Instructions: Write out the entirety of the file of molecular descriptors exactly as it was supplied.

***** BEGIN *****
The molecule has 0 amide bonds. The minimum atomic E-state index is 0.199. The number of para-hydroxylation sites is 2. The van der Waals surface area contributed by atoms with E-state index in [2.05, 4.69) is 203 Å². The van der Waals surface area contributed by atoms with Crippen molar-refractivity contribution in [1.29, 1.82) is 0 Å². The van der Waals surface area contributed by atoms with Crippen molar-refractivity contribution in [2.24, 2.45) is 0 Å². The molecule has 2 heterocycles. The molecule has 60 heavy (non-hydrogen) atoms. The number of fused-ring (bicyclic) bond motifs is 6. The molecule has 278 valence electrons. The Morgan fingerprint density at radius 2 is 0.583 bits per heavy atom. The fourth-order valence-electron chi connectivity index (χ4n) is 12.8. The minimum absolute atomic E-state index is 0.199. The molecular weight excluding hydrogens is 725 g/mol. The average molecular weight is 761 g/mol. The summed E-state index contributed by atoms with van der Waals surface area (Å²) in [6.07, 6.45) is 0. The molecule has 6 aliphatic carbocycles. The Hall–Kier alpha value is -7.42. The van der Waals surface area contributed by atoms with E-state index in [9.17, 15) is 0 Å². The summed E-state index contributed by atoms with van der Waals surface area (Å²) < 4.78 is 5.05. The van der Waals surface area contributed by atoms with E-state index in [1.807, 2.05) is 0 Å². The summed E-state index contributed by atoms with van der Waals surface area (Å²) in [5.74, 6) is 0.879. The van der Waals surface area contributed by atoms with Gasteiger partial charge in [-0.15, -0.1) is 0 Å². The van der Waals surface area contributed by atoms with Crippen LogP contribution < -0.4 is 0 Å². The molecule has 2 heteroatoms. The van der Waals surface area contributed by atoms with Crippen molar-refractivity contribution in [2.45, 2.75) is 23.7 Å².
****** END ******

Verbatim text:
The molecule has 0 amide bonds. The minimum atomic E-state index is 0.199. The number of para-hydroxylation sites is 2. The van der Waals surface area contributed by atoms with E-state index in [2.05, 4.69) is 203 Å². The van der Waals surface area contributed by atoms with Crippen molar-refractivity contribution in [1.29, 1.82) is 0 Å². The van der Waals surface area contributed by atoms with Crippen molar-refractivity contribution in [2.24, 2.45) is 0 Å². The molecule has 2 heterocycles. The molecule has 60 heavy (non-hydrogen) atoms. The number of fused-ring (bicyclic) bond motifs is 6. The molecule has 278 valence electrons. The Morgan fingerprint density at radius 2 is 0.583 bits per heavy atom. The fourth-order valence-electron chi connectivity index (χ4n) is 12.8. The minimum absolute atomic E-state index is 0.199. The molecular weight excluding hydrogens is 725 g/mol. The average molecular weight is 761 g/mol. The summed E-state index contributed by atoms with van der Waals surface area (Å²) in [6.07, 6.45) is 0. The molecule has 6 aliphatic carbocycles. The Hall–Kier alpha value is -7.42. The van der Waals surface area contributed by atoms with E-state index in [9.17, 15) is 0 Å². The summed E-state index contributed by atoms with van der Waals surface area (Å²) < 4.78 is 5.05. The van der Waals surface area contributed by atoms with E-state index in [1.807, 2.05) is 0 Å². The summed E-state index contributed by atoms with van der Waals surface area (Å²) in [5.74, 6) is 0.879. The van der Waals surface area contributed by atoms with Gasteiger partial charge in [-0.15, -0.1) is 0 Å². The van der Waals surface area contributed by atoms with Crippen LogP contribution < -0.4 is 0 Å². The molecule has 2 heteroatoms. The van der Waals surface area contributed by atoms with Crippen molar-refractivity contribution in [2.45, 2.75) is 23.7 Å².